2. Does the witness show any predisposition toward a paranormal solution? Everyone has some predisposition either for or against a particular solution. It is important to identify it and consider how it might influence a particular outcome.
    3. Ask questions of everything. Believers generally accept things at face value while a skeptic questions and looks for alternative answers. In this area we need to question both sides and demand answers. And anyone who refuses to submit to such interrogation needs to explain why.
    4. Any claims of psychic contact? While it may be prudent to follow such subjective advice, that in and of itself is evidence of nothing. Unless of course following it leads to good substantial evidence. Then it validates not only the evidence itself but also the psychic connection to the evidence.
    5. Pictures / Audio clear enough that anyone can see it without question. That means get rid of the garbage that is so prevalent today. A picture or audio recording is only a record of one aspect and proves nothing unless it can be substantiated. We need to buck the trend seen on TV shows. Education of both witnesses and investigators is needed more than ever these days.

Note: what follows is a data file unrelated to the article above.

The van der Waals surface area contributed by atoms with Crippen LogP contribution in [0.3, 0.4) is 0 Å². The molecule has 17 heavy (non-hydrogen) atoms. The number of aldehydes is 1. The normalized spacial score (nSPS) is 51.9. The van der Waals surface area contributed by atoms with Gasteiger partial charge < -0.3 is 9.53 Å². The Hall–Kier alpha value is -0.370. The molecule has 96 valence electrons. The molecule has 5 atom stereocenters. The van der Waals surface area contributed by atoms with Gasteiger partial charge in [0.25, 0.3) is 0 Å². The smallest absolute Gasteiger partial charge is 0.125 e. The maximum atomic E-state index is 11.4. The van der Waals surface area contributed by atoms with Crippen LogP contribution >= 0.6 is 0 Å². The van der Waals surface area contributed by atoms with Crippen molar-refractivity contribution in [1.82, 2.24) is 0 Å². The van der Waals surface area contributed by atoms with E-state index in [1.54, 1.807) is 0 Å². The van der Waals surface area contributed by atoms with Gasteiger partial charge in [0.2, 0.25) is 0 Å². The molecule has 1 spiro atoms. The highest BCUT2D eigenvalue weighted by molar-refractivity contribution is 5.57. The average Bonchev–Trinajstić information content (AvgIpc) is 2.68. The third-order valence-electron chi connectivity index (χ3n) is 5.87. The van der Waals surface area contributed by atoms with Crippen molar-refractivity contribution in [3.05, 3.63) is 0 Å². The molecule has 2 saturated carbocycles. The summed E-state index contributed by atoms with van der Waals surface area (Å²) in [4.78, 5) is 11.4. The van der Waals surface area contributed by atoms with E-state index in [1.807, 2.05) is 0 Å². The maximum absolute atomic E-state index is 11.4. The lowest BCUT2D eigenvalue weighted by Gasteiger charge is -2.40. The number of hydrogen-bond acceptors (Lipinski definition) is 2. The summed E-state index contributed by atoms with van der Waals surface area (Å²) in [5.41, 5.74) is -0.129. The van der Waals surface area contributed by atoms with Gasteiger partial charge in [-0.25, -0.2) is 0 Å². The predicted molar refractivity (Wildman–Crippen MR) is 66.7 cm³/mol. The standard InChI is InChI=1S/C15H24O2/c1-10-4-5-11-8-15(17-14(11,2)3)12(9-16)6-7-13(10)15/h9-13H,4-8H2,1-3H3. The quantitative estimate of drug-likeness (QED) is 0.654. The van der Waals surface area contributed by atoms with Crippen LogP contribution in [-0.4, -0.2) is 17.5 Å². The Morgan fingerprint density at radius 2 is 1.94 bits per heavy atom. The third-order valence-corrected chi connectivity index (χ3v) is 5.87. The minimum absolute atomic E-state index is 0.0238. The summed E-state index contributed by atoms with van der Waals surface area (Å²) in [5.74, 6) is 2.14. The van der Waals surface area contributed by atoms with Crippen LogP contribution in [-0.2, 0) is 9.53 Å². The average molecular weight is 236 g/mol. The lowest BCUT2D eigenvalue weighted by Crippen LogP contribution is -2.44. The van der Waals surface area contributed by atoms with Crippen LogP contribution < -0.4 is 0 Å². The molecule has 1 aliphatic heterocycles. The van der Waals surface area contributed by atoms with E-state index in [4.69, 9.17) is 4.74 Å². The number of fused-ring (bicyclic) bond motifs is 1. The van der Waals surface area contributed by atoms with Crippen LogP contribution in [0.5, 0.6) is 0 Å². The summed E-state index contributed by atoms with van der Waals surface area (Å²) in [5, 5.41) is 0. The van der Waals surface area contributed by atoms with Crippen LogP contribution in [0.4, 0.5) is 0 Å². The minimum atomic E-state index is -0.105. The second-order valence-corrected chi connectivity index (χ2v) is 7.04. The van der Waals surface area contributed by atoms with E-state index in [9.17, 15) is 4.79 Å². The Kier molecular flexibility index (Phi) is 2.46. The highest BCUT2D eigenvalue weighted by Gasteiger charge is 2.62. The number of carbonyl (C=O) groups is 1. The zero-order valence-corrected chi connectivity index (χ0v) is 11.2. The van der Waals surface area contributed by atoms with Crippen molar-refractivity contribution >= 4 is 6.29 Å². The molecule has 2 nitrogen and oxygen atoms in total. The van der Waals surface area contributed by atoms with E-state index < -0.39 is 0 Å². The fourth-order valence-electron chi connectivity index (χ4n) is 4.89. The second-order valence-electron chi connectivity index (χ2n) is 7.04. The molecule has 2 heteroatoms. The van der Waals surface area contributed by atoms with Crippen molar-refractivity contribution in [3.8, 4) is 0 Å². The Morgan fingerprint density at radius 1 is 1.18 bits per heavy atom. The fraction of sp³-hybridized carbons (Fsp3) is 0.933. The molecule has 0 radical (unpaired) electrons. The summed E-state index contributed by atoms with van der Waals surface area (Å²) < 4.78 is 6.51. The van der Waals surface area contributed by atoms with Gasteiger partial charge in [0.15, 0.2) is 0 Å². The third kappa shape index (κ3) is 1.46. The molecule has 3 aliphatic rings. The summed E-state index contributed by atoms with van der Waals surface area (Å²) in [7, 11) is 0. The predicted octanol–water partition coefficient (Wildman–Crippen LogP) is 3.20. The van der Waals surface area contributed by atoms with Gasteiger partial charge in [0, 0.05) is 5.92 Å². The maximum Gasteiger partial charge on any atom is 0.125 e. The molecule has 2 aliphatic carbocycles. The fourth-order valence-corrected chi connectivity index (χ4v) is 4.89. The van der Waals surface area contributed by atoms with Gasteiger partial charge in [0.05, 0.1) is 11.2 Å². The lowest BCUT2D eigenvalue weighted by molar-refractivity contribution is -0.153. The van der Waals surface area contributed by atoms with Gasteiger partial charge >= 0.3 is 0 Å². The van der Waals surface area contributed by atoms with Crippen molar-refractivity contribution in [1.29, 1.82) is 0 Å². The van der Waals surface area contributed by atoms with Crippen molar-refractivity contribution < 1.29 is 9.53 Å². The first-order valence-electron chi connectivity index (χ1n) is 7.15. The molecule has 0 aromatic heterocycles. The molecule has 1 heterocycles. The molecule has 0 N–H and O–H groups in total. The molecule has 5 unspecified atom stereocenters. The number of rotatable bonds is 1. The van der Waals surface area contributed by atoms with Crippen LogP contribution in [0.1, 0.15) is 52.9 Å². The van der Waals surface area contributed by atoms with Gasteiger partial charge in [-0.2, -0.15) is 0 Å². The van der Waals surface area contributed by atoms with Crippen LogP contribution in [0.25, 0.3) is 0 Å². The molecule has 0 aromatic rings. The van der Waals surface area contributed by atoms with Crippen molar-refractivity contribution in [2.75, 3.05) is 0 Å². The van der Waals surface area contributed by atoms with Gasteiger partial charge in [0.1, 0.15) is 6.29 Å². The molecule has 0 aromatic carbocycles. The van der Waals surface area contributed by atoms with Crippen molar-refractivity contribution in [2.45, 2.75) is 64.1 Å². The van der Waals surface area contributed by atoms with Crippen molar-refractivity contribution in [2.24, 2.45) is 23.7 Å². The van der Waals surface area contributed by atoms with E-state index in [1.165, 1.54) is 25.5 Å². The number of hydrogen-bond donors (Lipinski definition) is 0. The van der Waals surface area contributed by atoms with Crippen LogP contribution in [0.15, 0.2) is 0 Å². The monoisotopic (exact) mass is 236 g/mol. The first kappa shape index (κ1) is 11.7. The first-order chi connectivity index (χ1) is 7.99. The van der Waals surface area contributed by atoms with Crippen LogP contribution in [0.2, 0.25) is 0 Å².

6. And finally, investigators need to open up to alternative ideas. To date there is not one shred of evidence that ghosts are spirits of the dead. There are no aliens proven to be on earth. And no body of Bigfoot has ever been recovered. Thus all options are still on the table. Investigators need to approach their cases without prejudice. Witnesses need to consider why they may have certain thoughts or expectations regarding what they experienced. Consider all possibilities and not be limited to what preconditioning may be present in either the witness or themselves.

    If the these suggestions are followed we may be able to sort the true paranormal from everything else. Then progress might be made toward finding the truth behind what has been considered paranormal over the centuries.

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© FEB 2014 - SEPT 2016 J. Brown . . . . . . .